Sound Engineering: How engineers can advance biofuels
Dan Noguera, a professor of civil and environmental engineering at the UW-Madison College of Engineering, is working with the Great Lakes Bioenergy Research Center to create next-generation biofuels. Noguera and GLBRC director Tim Donohue explain how an interdisciplinary approach can not only advance biofuels on a scientific level, but make them more practical in the energy marketplace.
Scott Gordon: A professor of civil and environmental engineering is helping clean-energy researchers pursue next-generation biofuels. As biofuel research focuses more and more on harnessing the power of microorganisms, UW-Madison College of Engineering professor Daniel Noguera Is lending his extensive experience in areas like wastewater treatment.
Daniel Noguera: It’s a departure from the typical wastewater engineering, but it uses a lot of the same methodologies, a lot of the same mindset of having organisms being able to consume large amounts of organic matter.
Scott Gordon: Working with the Great Lakes Bioenergy Research Center, a federally funded clean energy initiative partially based at UW-Madison, Noguera is focusing on how to get the most raw material for biofuels from a particular species of bacteria. That raw material is fatty acids, and the organism produces fatty acids through photosynthesis.
Daniel Noguera: But we have a problem. When we try to do this in high concentrations, anybody that has worked with wastewater would know that high concentrations of organisms within a culture would essentially prevent light penetration.
Scott Gordon: Luckily, Noguera and his collaborators have discovered a genetic mutation that allows the organism to produce fatty acids without light. But how does that bring us closer to a world in which biofuels are commonly used? Tim Donohue, a UW-Madison bacteriologist and Director of the GLBRC, says it all hinges on an inter-disciplinary approach.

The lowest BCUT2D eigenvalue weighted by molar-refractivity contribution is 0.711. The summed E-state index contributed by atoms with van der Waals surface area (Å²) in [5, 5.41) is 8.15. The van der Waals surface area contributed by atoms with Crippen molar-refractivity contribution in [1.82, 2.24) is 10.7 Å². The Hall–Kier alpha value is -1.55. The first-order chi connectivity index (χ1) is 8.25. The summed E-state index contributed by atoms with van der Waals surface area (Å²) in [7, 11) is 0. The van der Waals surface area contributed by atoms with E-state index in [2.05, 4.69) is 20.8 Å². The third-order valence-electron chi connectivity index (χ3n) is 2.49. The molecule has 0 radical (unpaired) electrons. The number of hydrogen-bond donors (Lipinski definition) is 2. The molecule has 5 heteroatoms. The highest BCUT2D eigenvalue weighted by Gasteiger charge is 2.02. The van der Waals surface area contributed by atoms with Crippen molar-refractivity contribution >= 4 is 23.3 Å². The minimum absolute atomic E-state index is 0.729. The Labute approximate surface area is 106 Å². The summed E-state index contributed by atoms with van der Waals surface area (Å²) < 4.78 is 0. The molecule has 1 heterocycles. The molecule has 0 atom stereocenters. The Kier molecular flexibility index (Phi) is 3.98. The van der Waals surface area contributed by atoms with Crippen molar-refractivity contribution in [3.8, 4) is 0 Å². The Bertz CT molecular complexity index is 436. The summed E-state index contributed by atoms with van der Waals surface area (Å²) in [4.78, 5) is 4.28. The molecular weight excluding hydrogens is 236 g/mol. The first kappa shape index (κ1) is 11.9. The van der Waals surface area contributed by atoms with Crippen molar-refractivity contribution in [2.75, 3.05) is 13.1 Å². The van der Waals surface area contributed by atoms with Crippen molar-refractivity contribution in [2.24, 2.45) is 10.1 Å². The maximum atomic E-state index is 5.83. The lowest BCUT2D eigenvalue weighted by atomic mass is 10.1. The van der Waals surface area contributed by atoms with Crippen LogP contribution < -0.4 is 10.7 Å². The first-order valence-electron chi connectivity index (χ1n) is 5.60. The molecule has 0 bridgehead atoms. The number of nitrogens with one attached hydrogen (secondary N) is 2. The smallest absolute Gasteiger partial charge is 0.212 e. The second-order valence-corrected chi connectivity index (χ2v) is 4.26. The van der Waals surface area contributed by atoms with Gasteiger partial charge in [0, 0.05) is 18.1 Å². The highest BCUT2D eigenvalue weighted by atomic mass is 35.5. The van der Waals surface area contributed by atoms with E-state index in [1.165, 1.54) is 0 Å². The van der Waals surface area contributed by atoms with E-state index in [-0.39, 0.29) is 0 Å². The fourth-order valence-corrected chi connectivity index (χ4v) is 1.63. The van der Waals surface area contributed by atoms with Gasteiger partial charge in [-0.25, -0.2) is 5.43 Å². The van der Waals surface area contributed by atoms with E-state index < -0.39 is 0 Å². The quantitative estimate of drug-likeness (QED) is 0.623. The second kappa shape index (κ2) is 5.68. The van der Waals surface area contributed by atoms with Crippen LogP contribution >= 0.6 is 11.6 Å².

Tim Donohue: Now that we’ve identified these mutants, we have the ability, with models that Dan’s people help us start and now we’re working on together with joint students, to try and figure out what genetic changes have occurred in those mutants. And then, with Dan’s expertise as an engineer and a bioreactor engineer, we’re actually taking these mutants from small-scale cultures like we would normally grow them in, and putting them in bioreactors and chemostats and seeing if we can keep them going a long time to over-produce and make a lot of these compounds.
Scott Gordon: Donohue’s focus is mostly on the genetic and biological side of things, but he knows that engineers can help the biofuels industry succeed in a competitive market.
Tim Donohue: It’s going to be more difficult for a bio-refinery to be successful if plant biomass comes in the front gate and they only make one product coming out the rear end. That’s not how an oil refinery works. An oil refinery takes a barrel of fuel in the front gate, and in the rear end they make some automotive fuel, they make some heavy diesel for trucks, they make some light diesel for aviation, and they make a lot of chemicals for the chemical industry. So they have a spectrum of products. We think a bio-refinery will be more economically viable if it works more like an oil refinery.
Scott Gordon: For more information about the Great Lakes Bioenergy Research Center, visit GLBRC.org.